Hey, it’s Kat again. In today’s guest post, I’ll be talking about the timely topic of nurse burnout and research into hospital-based gardens.
Burnout among nurses was on the rise even before COVID-19. In a 2017 survey, 63% of registered nurses employed in hospitals self-reported workplace burnout.
Characterized by symptoms of emotional exhaustion, depersonalization, and loss of personal efficacy, burnout has far-reaching negative consequences for individual wellbeing, quality of patient care and costs to the healthcare system. One study estimated that nurse burnout adds up to $14 billion annual
In 2019, the World Health Organization included burnout in the 11th Revision of the International Classification of Diseases as “an occupational phenomenon” rather than a medical condition, saying burnout “is a syndrome conceptualized as resulting from chronic workplace stress that has not been successfully managed.”
Research indicates that hospital gardens are one way we can lessen the fatigue and stress that lead to burnout.
For a study in 2018, a team of researchers that included legendary healthcare designer Roger Ulrich, looked at indoor and outdoor break environments and their effect on nurse burnout.
Nurses at Legacy Emanuel Medical Center in Portland, Oregon were randomly assigned to 6 weeks of a daily work break in the garden and 6 weeks of indoor-only breaks. Researchers had the nurse-participants complete the Maslach Burnout Inventory-Human Services Survey (MBI), a tool used to measure burnout in healthcare workers, at the start and end of each 6-week period.
The nurses also recorded the immediate psychological impact of a break in both environments using another tool that asked them to rate feelings of anxiety, sadness, anger, worry, fatigue and pain on a defined scale.
What they found was that for the nurses who took their 20-minute break outside, the garden provided greater reduction in burnout.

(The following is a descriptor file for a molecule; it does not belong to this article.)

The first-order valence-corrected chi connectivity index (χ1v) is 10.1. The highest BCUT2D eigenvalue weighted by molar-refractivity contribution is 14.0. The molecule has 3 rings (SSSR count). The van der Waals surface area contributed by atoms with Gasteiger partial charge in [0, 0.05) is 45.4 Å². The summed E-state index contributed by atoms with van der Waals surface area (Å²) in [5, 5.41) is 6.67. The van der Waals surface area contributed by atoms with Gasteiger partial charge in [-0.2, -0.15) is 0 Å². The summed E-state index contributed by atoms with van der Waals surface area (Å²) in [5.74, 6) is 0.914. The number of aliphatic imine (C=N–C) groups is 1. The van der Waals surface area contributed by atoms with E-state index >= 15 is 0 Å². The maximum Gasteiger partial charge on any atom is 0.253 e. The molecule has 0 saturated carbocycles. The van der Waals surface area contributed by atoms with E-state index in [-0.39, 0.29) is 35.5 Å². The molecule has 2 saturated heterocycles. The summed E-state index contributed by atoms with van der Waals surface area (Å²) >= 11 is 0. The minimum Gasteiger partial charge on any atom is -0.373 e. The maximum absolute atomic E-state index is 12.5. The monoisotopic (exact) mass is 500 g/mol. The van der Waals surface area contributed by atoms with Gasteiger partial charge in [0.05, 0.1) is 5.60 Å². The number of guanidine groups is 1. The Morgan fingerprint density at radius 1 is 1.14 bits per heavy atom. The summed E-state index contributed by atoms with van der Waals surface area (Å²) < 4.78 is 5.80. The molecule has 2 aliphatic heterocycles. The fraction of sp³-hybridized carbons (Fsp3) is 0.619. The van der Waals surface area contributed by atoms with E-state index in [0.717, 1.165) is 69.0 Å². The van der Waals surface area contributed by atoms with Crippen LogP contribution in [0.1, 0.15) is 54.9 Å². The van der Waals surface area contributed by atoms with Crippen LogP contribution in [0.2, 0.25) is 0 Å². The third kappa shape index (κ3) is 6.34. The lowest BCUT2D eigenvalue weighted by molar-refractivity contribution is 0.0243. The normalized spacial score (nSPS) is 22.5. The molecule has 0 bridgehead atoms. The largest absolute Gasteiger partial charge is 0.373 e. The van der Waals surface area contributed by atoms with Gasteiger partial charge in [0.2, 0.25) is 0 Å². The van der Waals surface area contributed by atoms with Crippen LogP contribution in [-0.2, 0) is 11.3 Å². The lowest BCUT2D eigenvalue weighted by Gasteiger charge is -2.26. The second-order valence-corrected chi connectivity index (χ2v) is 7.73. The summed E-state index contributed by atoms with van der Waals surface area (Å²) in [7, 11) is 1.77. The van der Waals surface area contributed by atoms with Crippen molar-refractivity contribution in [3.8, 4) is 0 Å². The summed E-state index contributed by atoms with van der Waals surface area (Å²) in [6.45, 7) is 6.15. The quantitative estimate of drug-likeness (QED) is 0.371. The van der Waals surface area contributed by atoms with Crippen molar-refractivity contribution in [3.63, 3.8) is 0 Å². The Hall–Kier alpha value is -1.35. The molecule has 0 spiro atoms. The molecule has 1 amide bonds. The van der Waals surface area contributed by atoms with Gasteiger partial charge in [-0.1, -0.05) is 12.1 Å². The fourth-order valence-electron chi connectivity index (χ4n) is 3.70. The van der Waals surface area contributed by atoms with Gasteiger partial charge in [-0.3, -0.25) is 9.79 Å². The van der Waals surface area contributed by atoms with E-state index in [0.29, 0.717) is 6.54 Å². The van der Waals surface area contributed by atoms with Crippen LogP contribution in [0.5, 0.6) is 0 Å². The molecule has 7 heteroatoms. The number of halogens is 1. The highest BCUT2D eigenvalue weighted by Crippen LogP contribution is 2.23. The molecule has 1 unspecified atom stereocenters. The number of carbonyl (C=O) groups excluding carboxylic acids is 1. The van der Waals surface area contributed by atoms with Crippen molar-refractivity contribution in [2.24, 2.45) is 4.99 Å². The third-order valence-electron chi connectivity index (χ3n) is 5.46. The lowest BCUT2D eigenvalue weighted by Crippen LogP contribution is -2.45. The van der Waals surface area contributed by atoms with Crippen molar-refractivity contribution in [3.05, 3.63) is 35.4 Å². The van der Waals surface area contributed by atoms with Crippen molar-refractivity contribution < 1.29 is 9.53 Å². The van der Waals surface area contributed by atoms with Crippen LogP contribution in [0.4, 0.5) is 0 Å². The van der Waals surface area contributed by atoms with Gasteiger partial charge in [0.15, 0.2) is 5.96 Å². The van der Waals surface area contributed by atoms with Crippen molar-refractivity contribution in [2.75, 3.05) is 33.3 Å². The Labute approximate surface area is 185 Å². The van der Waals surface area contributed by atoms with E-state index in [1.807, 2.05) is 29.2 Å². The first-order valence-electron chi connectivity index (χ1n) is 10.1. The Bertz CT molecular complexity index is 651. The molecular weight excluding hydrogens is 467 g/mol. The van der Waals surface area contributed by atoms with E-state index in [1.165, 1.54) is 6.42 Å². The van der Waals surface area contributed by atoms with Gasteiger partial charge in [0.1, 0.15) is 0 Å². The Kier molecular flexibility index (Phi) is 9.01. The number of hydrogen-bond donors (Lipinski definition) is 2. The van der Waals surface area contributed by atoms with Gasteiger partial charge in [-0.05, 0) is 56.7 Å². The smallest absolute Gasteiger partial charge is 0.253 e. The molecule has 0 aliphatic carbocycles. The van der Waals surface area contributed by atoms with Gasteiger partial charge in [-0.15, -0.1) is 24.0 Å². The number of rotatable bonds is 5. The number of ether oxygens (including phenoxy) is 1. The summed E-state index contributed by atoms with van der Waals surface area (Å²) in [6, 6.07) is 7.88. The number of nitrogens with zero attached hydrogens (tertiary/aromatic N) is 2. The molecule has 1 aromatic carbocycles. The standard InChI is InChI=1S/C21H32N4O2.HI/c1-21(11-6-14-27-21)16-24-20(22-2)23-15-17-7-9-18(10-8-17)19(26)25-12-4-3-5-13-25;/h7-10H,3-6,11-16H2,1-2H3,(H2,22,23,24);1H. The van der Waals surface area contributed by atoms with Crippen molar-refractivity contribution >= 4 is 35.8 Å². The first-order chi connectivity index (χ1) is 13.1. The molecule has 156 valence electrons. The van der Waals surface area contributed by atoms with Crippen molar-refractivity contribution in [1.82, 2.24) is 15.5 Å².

They concluded that taking daily work breaks in a garden may be beneficial in mitigating burnout among nurses working in high-stress hospital environments.
The research setting was featured the Portland news recently, highlighting the positive response to the garden in light of COVID-19. One nurse said of the Legacy Health garden,
“It takes you to such a different place that it’s so refreshing to your spirit and your soul and your psyche.”
Another nurse said of the garden,
“It is transformational for me. It really is. Just to even get five minutes in the garden, you shift your paradigm. You’re no longer thinking about the hospital. You’re looking at the plants, you’re smelling the herbs that are growing here, you’re seeing the sunshine.”
Providing spaces for respite is more important than ever—in hospital environments and public spaces alike. What’s good for the mental health and wellbeing of nurses is good for us all.
In the next blog post, I’ll be exploring best practices for designing restorative spaces, according to prominent thinkers in environmental psychology.
Guest post by Kat Shiffler, collaborator with The Farm at St. Joe’s and graduate student in Landscape Architecture at the University of Michigan.